Saturday, December 10, 2011

Russia Snapshot #5: Food

Food is a huge part of our travel experiences, no matter where we go. From roasted goat and boiled beans in Uganda to crawfish in Louisiana, tasting the local cuisine helps us get a little closer to understanding the people.  On our trip to Russia, one great joy for my husband and me was introducing our children to the culinary highlights.

Below my daughter eats her first pelemeni on Russian soil. Pelemeni are a type of ravioli filled with ground meat and served with dill and sour cream. Sometimes it is served as a soup and sometimes the pelemeni are fried. Though my kids have eaten pelemeni many times before - I make them and we can buy them frozen in Berlin - there was something special about eating them in their country of origin.

My husband loves posi, a traditional Buryat dish. Posi are large, steamed dumplings filled with ground pork, beef and lamb. There is even a special way to eat it: since there is a hole the top of the dumpling that the broth can spill out of, you gently hold a dumpling in your hand, take a small bite from of the side, and then suck out the broth. Posi are crowd-pleasers for both young and old, but you only need to eat a couple to be full for days! Below we are eating posi in Ulan-Ude.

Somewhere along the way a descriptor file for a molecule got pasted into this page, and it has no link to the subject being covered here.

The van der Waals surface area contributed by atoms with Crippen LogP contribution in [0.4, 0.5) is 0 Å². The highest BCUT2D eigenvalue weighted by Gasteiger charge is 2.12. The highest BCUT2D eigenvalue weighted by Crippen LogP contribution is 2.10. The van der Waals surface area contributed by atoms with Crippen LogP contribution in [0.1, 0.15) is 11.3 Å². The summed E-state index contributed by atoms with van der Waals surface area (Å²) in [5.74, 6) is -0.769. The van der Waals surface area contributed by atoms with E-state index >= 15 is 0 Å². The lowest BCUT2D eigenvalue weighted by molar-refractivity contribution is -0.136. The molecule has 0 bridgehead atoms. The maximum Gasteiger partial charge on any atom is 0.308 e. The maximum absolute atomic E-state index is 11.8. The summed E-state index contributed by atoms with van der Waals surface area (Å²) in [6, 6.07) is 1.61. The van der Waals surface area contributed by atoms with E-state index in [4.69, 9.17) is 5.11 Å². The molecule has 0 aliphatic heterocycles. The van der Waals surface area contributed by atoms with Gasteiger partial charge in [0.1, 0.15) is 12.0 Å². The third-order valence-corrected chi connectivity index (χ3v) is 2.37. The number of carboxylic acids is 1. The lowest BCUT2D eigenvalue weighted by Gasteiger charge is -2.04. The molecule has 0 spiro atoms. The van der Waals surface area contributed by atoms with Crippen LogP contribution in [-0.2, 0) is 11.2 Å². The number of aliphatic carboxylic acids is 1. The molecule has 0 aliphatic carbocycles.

A favorite Siberian past time is eating cedar nuts, which come from a cone just like pine nuts. There is an art to cracking the small nuts and it can be addictive once you start. When I lived in Ulan-Ude, most of my American teammates would give up in frustration saying it was too much work for such a small nut. But this is a small joy in life that I learned to treasure. After a few minutes, my kids were walking down the street with a pocketful of cedar nuts cracking away just like any Siberian kid would.

Fresh cedar nuts from the market.

We also tried the marvelous fresh berries from the market. The orange ones are called "oblipekha" in Russia and "sea-buckthorn" berry in English and "Sanddorn" in German. These sour berries are often called "Siberian pineapple" and are delicious with a little sugar mixed in.

Friends in Moscow made fresh blini for us, one of my favorite Russian treats. These crepe-like pancakes
can be eaten with marmelade  . . .

  . . . or savory with things like caviar and sour cream!

We also had plov, a traditional Uzbek rice pilaf with lamb or beef, carrots, onions and sometimes raisins. It's mouth-watering!

Our "Plov Evening" with friends in Moscow.

Hmmm . . . I think we need a few more varieties of sausage here:

And did we mention that we love the ice cream in Russia?!!!

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